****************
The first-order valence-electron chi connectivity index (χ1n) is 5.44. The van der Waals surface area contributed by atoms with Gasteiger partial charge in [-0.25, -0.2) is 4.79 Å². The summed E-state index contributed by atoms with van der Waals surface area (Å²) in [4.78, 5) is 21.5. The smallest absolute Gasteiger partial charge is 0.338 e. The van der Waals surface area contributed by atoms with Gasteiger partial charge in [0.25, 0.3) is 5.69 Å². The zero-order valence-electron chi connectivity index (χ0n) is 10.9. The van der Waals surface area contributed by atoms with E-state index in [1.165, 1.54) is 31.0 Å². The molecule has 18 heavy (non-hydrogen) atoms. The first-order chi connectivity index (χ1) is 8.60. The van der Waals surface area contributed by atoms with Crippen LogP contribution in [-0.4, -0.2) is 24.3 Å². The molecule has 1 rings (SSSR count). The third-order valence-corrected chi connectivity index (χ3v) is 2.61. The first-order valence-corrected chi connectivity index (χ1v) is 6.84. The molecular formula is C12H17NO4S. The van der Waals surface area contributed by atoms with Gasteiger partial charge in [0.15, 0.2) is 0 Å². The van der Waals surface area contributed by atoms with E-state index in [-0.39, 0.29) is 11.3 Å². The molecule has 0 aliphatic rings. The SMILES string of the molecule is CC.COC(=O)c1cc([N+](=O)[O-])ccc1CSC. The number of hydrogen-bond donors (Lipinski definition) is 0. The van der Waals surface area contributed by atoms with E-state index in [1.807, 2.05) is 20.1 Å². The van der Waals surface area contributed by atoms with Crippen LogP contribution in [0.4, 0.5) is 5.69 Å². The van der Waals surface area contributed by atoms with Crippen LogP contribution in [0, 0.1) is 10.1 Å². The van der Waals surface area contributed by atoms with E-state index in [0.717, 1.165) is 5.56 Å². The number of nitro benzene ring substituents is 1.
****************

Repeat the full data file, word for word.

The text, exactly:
The first-order valence-electron chi connectivity index (χ1n) is 5.44. The van der Waals surface area contributed by atoms with Gasteiger partial charge in [-0.25, -0.2) is 4.79 Å². The summed E-state index contributed by atoms with van der Waals surface area (Å²) in [4.78, 5) is 21.5. The smallest absolute Gasteiger partial charge is 0.338 e. The van der Waals surface area contributed by atoms with Gasteiger partial charge in [0.25, 0.3) is 5.69 Å². The zero-order valence-electron chi connectivity index (χ0n) is 10.9. The van der Waals surface area contributed by atoms with E-state index in [1.165, 1.54) is 31.0 Å². The molecule has 18 heavy (non-hydrogen) atoms. The first-order chi connectivity index (χ1) is 8.60. The van der Waals surface area contributed by atoms with Crippen LogP contribution in [-0.4, -0.2) is 24.3 Å². The molecule has 1 rings (SSSR count). The third-order valence-corrected chi connectivity index (χ3v) is 2.61. The first-order valence-corrected chi connectivity index (χ1v) is 6.84. The molecular formula is C12H17NO4S. The van der Waals surface area contributed by atoms with Gasteiger partial charge in [0.15, 0.2) is 0 Å². The van der Waals surface area contributed by atoms with E-state index in [-0.39, 0.29) is 11.3 Å². The molecule has 0 aliphatic rings. The SMILES string of the molecule is CC.COC(=O)c1cc([N+](=O)[O-])ccc1CSC. The number of hydrogen-bond donors (Lipinski definition) is 0. The van der Waals surface area contributed by atoms with E-state index in [1.807, 2.05) is 20.1 Å². The van der Waals surface area contributed by atoms with Crippen LogP contribution in [0.4, 0.5) is 5.69 Å². The van der Waals surface area contributed by atoms with Crippen LogP contribution in [0, 0.1) is 10.1 Å². The van der Waals surface area contributed by atoms with E-state index in [0.717, 1.165) is 5.56 Å². The number of nitro benzene ring substituents is 1.